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In our project we (the “children” and I) are studying their family material culture collected by their parents back in their childhood as mediums to open their memory to the past. These could be the real objects that they have in their possession from the past, especially from Iran, embedded as images in their family photographs, or simply exist in their virtual memory of the past. I have encouraged them to write about their family material culture and see how they can connect it to their past, to their childhood, and to their family and surrounding culture with the aim of the reconstruction of their memories.  


While in Iran, the experiences of the families could be quite similar; but with the outbreak of war, leaving Iran, and living during the war, they will certainly differ massively. The children of most families recount incredible memories; in particular, what the children of the Girschik family narrate of life in the war camp and their memories has special importance for our project. 

Since she was detained and held in Iran and then sent to the war prisons, Elfriede Girschik (R36356), the mother of the family, was able to keep many of the objects and material culture of her family’s life with her and bring them to Australia.


Here, we are entering into a new phase of our research, which is the anthropological study and the importance of material culture in coping with the war camp life and the situation behind barbed wire.

Material culture is often claimed to have been used in stressful conditions as a way of defining identity, articulating resistance, and preventing boredom, and these have been identified in conflict (Saunders 2009) and interment situations (Carr 2011). Generally speaking, this will help not only to understand how adult internees experienced and negotiated space and territory inside the war camps on a variety of levels (ibid: 189), but at the same time it will show how material culture in the form of personal possessions and items plays a fundamental role in enabling survival (Mytum 2011).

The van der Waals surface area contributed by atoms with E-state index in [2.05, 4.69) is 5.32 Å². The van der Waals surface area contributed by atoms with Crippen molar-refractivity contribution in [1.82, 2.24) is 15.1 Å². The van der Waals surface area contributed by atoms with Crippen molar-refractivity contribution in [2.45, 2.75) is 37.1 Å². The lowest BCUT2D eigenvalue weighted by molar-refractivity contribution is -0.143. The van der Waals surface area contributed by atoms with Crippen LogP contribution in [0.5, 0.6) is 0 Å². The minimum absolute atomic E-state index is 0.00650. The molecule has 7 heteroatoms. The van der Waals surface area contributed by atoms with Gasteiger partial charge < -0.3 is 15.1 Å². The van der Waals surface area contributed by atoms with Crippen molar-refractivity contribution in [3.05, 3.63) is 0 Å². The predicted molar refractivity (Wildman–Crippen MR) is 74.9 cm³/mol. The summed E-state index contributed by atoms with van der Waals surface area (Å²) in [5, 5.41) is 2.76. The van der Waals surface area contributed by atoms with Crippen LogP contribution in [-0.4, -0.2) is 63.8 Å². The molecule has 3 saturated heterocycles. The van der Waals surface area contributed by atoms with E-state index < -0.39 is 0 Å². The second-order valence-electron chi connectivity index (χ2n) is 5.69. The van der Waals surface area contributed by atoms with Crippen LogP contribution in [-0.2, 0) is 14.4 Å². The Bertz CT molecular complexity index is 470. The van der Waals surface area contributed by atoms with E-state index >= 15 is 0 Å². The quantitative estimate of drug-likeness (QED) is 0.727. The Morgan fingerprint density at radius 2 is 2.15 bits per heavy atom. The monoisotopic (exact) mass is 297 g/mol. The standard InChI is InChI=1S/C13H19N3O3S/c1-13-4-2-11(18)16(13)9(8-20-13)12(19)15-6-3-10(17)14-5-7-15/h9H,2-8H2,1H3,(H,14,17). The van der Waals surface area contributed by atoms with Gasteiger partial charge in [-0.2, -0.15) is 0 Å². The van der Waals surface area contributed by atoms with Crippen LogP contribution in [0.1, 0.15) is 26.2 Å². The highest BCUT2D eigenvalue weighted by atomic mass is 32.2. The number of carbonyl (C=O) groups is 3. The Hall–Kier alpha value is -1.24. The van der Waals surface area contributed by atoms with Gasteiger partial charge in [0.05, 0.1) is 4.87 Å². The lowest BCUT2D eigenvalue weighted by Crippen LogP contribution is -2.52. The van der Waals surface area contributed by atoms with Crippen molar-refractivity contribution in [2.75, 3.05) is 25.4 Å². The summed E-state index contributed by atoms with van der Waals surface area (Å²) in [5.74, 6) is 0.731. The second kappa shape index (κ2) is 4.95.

In our case, I am trying to work with the children of the Girschik family to better understand together the usage of their family material culture from Persia as a coping strategy by their mother in the stressful context of their imprisonment inside the Australian war camp (Mytum 2012). It is incredible to learn why and how, by the help of Persian material culture, their family territory was perceived and divided inside the camp by their mother.

We are also interested in learning how power structures were enacted and subverted, and how these can be recognized through space created by family objects and material culture. For example, how was their privacy created with the help of Persian carpets? Did their mother try to help her children to perceive the war camp space in a different way to adults with the help of objects and material culture from Persia? Was it possible, with the help of Persian family objects and material culture, to help her children to pass beyond the barbed wire from time to time, either metaphorically in the imagination or in their dreams? 


By the examination of the ways of usages of family objects and Persian material culture inside the Australian war camp during the captivity, we would like to better understand their important role in the creation of networks of meanings and also actions that allowed a wide variety of coping strategies to be undertaken during their imprisonment.

Inside the hut. Loveday war internment camp. Linoleum print on paper by internee Carl von Brandenstein (R36413), 1943. Wulff Collection. © P. Khosronejad.

An antique prayer rug (votive object dedicated to the shrine of Saint Masoumeh) from Qom used as a wall decoration inside the Girschik house, Tehran, 1938. Photograph: Rudolf Girschik (R36358). Girschik Collection. © P. Khosronejad.

Saunders, N. J. (2009). People in objects: Individuality and the quotidian in the material culture of war. In C. L. White (Ed.), The Materiality of individuality: Archaeological studies of individual lives (pp. 37-55). New York: Springer.

Carr, G. (2011). Engraving and embroidering motions upon the material culture of interment. In A. Myers and G. Moshenska (Eds.), Archaeologies of Interment (pp. 129-154). New York: Springer.

Mytum, H. (2011). A tale of two treatments: The materiality of interment on the Isle of Man in World Wars I and II. In A. Myers and G. Moshenska (Eds.), Archaeologies of Interment (pp. 33-52). New York: Springer.

Mytum, H. (2012). Materiality Matters: The Role of Things in Coping Strategies at Cunningham’s Camp, Douglas During World War I. In Mytum H., Carr G. (Eds.), Prisoners of War. Contributions To Global Historical Archaeology, vol 1., (pp. 169-187). New York: Springer.

© 2020-2023 Designed by P. KHOSRONEJAD

© 2020-2023 Designed by P. KHOSRONEJAD

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                     Dr. Pedram Khosronejad | Adjunct Professor

     Religion and Society Research Cluster | Western Sydney University

Fellow | Department of Anthropology | Harvard University


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